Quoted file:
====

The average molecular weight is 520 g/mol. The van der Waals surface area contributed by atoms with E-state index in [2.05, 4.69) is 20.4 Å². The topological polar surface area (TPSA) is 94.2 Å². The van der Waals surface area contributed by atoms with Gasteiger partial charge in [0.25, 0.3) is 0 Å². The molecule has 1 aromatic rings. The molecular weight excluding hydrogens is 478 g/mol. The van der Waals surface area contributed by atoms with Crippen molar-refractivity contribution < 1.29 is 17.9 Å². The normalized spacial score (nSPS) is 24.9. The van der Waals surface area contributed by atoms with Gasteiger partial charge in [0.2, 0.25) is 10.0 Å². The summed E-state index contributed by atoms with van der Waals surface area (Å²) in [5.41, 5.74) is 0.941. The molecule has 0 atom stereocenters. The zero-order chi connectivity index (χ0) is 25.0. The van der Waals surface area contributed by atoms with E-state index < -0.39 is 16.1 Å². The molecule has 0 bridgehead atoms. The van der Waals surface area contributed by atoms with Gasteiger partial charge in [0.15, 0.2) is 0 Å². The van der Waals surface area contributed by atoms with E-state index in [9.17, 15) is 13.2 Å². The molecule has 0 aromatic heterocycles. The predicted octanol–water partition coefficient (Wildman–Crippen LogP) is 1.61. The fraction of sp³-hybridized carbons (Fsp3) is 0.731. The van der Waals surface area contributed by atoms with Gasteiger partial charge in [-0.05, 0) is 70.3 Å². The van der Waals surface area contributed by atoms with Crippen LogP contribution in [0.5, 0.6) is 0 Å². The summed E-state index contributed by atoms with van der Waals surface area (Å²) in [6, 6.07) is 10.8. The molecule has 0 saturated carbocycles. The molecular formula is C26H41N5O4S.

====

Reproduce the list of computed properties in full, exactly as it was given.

The average molecular weight is 520 g/mol. The van der Waals surface area contributed by atoms with E-state index in [2.05, 4.69) is 20.4 Å². The topological polar surface area (TPSA) is 94.2 Å². The van der Waals surface area contributed by atoms with Gasteiger partial charge in [0.25, 0.3) is 0 Å². The molecule has 1 aromatic rings. The molecular weight excluding hydrogens is 478 g/mol. The van der Waals surface area contributed by atoms with Crippen molar-refractivity contribution < 1.29 is 17.9 Å². The normalized spacial score (nSPS) is 24.9. The van der Waals surface area contributed by atoms with Gasteiger partial charge in [0.2, 0.25) is 10.0 Å². The summed E-state index contributed by atoms with van der Waals surface area (Å²) in [5.41, 5.74) is 0.941. The molecule has 0 atom stereocenters. The zero-order chi connectivity index (χ0) is 25.0. The van der Waals surface area contributed by atoms with E-state index < -0.39 is 16.1 Å². The molecule has 0 bridgehead atoms. The van der Waals surface area contributed by atoms with Gasteiger partial charge in [0.15, 0.2) is 0 Å². The van der Waals surface area contributed by atoms with E-state index in [9.17, 15) is 13.2 Å². The molecule has 0 aromatic heterocycles. The predicted octanol–water partition coefficient (Wildman–Crippen LogP) is 1.61. The fraction of sp³-hybridized carbons (Fsp3) is 0.731. The van der Waals surface area contributed by atoms with Gasteiger partial charge in [-0.05, 0) is 70.3 Å². The van der Waals surface area contributed by atoms with Crippen LogP contribution in [0.5, 0.6) is 0 Å². The summed E-state index contributed by atoms with van der Waals surface area (Å²) in [6, 6.07) is 10.8. The molecule has 0 saturated carbocycles. The molecular formula is C26H41N5O4S.